We visit Dallas multiple times each year and, on a visit a few months ago, we found ourselves discussing how much it has changed in the past ten years. The downtown, West End, Victory Park and uptown areas have nearly grown together, with dozens of new high rises, commercial districts, parks and museums now in the area.
One of the biggest additions came in 2012 with the opening of the beautiful Perot Museum of Nature and Science in Victory Park. The museum joins many other top Dallas attractions, from iconic destinations, such as the Sixth Floor Museum and Reunion Tower, to long-term spots of tranquility and beauty, such as the Dallas Arboretum.
Deciding we would like to spend a day reacquainting ourselves with the city where we lived for nearly two decades, we paid Dallas CityPASS a visit to develop an agenda for a day of exploring Big D.
Save some cash with Dallas CityPASS
If you are new to CityPASS, here’s how it works. CityPASS offers discounted admission to popular attractions in numerous cities across the U.S. Each CityPASS booklet contains pre-paid vouchers for the attractions, which don’t have to be used in any specific order, just sometime within 9 days of their first use. CityPASS booklets can be purchased online or at the ticket offices of any of the attractions.
We first tried out CityPASS in Chicago and, since then, we have recommended it to all of our traveling friends. CityPASS saves time and money and is simple to purchase and use.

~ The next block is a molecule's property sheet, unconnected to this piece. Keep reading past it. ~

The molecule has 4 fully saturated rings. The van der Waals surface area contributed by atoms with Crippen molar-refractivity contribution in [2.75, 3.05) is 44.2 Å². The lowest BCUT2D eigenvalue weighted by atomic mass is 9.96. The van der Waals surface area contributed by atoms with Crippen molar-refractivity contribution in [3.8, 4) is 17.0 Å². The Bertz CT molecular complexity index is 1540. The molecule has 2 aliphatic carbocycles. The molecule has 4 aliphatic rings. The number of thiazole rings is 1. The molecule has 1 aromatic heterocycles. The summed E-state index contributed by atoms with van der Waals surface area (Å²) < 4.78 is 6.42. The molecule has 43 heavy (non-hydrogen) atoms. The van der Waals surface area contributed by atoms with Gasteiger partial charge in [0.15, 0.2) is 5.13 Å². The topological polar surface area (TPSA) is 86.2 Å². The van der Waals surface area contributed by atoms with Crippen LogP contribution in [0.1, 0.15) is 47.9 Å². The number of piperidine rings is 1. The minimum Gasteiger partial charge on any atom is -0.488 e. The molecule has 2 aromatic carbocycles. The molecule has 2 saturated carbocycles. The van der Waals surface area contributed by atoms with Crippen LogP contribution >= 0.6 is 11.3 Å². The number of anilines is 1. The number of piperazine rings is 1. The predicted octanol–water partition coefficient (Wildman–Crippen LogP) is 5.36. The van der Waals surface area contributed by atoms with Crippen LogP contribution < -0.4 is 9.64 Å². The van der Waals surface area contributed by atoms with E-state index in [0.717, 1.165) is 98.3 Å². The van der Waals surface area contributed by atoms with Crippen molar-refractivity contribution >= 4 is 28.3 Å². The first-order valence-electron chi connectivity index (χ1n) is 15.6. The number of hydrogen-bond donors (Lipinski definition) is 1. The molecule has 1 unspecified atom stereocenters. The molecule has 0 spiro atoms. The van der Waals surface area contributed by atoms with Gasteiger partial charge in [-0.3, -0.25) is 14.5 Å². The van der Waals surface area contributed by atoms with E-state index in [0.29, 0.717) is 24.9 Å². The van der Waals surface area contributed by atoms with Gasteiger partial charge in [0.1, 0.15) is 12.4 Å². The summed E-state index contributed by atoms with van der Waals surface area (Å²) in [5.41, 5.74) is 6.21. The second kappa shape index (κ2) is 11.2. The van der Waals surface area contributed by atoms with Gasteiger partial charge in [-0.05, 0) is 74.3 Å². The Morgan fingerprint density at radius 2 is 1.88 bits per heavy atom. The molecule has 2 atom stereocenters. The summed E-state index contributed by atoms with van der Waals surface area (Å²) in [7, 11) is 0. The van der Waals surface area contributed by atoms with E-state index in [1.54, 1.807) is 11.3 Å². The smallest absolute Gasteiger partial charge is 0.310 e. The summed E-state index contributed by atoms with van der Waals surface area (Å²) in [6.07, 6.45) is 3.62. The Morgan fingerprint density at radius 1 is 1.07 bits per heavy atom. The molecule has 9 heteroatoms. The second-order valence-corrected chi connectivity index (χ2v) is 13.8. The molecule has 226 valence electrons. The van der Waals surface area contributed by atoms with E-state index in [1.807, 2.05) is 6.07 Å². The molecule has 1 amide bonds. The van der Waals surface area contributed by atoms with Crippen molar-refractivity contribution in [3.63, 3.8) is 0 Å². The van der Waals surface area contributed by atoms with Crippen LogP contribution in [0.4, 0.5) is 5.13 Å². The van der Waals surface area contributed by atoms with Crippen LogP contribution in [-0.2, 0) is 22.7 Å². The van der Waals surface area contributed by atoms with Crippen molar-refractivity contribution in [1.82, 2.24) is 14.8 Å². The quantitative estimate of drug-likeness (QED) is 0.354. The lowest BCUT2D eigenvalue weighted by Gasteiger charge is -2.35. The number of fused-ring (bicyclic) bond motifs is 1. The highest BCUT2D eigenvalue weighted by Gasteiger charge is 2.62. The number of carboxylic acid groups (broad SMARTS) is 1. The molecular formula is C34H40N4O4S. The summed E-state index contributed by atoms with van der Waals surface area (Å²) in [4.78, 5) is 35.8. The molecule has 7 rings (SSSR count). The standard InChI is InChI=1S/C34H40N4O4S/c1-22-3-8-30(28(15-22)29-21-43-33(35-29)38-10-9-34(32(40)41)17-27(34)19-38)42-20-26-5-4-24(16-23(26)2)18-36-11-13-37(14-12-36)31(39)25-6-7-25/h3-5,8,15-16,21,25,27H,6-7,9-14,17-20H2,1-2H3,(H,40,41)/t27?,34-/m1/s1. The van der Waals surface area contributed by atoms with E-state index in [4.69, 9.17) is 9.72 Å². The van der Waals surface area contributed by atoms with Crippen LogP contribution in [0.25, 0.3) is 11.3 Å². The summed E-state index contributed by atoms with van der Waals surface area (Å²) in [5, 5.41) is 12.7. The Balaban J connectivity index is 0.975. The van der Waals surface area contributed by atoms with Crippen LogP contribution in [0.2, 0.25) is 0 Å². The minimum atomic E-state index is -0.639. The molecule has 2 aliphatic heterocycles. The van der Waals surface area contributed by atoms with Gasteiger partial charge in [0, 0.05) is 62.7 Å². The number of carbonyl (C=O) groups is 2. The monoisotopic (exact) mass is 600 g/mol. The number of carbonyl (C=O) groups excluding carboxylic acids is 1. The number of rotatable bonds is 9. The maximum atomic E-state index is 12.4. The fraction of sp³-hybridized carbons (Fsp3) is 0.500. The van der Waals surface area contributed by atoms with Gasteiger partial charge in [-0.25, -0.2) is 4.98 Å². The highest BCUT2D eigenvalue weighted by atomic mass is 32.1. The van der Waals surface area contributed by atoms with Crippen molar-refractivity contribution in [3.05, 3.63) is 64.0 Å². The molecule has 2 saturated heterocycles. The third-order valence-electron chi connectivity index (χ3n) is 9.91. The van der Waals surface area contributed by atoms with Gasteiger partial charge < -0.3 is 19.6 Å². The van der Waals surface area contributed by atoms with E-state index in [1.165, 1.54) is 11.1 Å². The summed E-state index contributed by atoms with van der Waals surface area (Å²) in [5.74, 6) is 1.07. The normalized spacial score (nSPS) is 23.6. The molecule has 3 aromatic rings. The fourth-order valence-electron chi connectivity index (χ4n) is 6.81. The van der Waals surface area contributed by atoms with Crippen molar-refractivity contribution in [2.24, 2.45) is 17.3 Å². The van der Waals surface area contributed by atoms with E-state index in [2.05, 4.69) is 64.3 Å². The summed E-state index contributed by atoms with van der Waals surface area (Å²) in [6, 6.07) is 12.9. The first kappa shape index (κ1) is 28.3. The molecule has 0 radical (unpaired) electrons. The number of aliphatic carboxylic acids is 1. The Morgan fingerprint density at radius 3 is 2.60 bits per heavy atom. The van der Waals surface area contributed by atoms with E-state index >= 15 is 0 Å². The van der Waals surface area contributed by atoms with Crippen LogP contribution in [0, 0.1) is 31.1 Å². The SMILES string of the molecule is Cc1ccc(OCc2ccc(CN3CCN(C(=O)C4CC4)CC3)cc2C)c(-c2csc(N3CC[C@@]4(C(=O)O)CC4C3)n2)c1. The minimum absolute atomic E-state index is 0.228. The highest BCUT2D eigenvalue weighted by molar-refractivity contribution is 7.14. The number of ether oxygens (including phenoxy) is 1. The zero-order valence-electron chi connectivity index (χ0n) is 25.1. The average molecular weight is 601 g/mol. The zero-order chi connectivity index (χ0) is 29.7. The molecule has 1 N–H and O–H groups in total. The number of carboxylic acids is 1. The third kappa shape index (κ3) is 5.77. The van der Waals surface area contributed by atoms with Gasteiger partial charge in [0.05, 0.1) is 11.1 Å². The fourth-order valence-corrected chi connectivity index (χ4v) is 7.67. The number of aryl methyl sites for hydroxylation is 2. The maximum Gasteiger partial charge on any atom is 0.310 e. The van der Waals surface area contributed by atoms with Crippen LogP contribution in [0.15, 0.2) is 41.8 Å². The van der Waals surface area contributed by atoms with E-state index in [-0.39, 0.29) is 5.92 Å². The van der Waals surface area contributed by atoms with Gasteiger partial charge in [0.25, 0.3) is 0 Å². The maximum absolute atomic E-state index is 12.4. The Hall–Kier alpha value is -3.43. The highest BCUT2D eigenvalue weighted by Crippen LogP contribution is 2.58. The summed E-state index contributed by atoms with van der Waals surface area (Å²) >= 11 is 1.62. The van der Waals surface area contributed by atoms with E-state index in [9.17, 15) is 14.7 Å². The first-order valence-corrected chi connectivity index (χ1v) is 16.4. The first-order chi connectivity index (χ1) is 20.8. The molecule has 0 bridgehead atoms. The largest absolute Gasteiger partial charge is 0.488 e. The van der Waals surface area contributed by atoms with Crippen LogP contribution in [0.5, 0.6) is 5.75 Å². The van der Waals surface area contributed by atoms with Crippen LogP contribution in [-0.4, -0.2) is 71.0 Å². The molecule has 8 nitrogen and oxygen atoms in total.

The CityPASS attraction choices in Dallas (and their individual admission fees) include:
- Perot Museum of Nature & Science ($27 – general admission $19 + one film $9)
- Reunion Tower GeoDeck ($16 general admission)
- The Sixth Floor Museum ($16 general admission) OR the Dallas Zoo ($15 general admission)
- Dallas Arboretum and Botanical Garden($15 general admission) OR George W. Bush Presidential Library and Museum($17 general admission)
Purchasing each of the attractions individually totals $73 – $76. The Dallas CityPASS booklet price is $46. That’s a savings of $27 – $30 per adult or about 40%.
For the optional attractions, we selected the Sixth Floor and the Dallas Arboretum. If you have the time and can’t decide on the attractions that require a choice, there’s a coupon in the back of the CityPASS booklet for a discount on regular admission to those attractions you didn’t select to visit using the CityPASS voucher.
Exploring Dallas with CityPASS
Perot Museum of Nature and Science
Located near the Dallas Arts District in Victory Park, the Perot Museum of Nature and Science has 11 permanent exhibit halls to explore. From hands-on interactive displays to a 3D theater, the museum has something of interest for all. Visitors can discover the wonders of Earth, marvel at gems and minerals, ponder what it means to be human, and explore fossil finds in the Life Then and Now Hall.
Dallas CityPASS includes general admission to the museum and entry to a 3D film.
Reunion Tower Geo-Deck
An iconic part of the Dallas skyline, Reunion Tower is one of the most recognized structures in Dallas
The Geo-Deck is located on one of three floors in the Reunion Tower “ball” and offers unobstructed 360° views of the DFW area. Free telescopes are available on the outdoor deck and zoom cameras are provided on the inner deck.